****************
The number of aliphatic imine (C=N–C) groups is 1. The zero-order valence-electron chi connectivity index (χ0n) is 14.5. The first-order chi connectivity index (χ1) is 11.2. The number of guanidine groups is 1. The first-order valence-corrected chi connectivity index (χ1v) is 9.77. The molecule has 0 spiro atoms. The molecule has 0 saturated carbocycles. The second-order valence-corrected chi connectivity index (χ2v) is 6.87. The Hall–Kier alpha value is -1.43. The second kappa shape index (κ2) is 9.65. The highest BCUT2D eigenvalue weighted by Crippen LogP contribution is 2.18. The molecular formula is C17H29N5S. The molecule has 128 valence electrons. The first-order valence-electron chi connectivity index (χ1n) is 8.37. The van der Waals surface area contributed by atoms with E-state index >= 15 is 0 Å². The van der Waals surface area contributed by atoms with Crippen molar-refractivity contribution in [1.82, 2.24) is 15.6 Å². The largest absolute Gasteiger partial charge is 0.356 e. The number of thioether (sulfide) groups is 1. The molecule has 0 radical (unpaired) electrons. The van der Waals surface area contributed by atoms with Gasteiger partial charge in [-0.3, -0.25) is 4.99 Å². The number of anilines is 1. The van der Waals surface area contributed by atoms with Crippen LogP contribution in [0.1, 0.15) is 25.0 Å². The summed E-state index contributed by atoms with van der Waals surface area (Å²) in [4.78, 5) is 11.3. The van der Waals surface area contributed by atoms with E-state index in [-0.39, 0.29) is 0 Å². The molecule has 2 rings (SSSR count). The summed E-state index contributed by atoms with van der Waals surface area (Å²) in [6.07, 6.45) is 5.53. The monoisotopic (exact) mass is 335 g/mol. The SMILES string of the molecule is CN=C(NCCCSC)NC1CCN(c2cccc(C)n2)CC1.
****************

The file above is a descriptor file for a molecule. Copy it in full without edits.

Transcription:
The number of aliphatic imine (C=N–C) groups is 1. The zero-order valence-electron chi connectivity index (χ0n) is 14.5. The first-order chi connectivity index (χ1) is 11.2. The number of guanidine groups is 1. The first-order valence-corrected chi connectivity index (χ1v) is 9.77. The molecule has 0 spiro atoms. The molecule has 0 saturated carbocycles. The second-order valence-corrected chi connectivity index (χ2v) is 6.87. The Hall–Kier alpha value is -1.43. The second kappa shape index (κ2) is 9.65. The highest BCUT2D eigenvalue weighted by Crippen LogP contribution is 2.18. The molecular formula is C17H29N5S. The molecule has 128 valence electrons. The first-order valence-electron chi connectivity index (χ1n) is 8.37. The van der Waals surface area contributed by atoms with E-state index >= 15 is 0 Å². The van der Waals surface area contributed by atoms with Crippen molar-refractivity contribution in [1.82, 2.24) is 15.6 Å². The largest absolute Gasteiger partial charge is 0.356 e. The number of thioether (sulfide) groups is 1. The molecule has 0 radical (unpaired) electrons. The van der Waals surface area contributed by atoms with Gasteiger partial charge in [-0.3, -0.25) is 4.99 Å². The number of anilines is 1. The van der Waals surface area contributed by atoms with Crippen LogP contribution in [0.1, 0.15) is 25.0 Å². The summed E-state index contributed by atoms with van der Waals surface area (Å²) in [4.78, 5) is 11.3. The van der Waals surface area contributed by atoms with E-state index in [-0.39, 0.29) is 0 Å². The molecule has 2 rings (SSSR count). The summed E-state index contributed by atoms with van der Waals surface area (Å²) in [6.07, 6.45) is 5.53. The monoisotopic (exact) mass is 335 g/mol. The SMILES string of the molecule is CN=C(NCCCSC)NC1CCN(c2cccc(C)n2)CC1.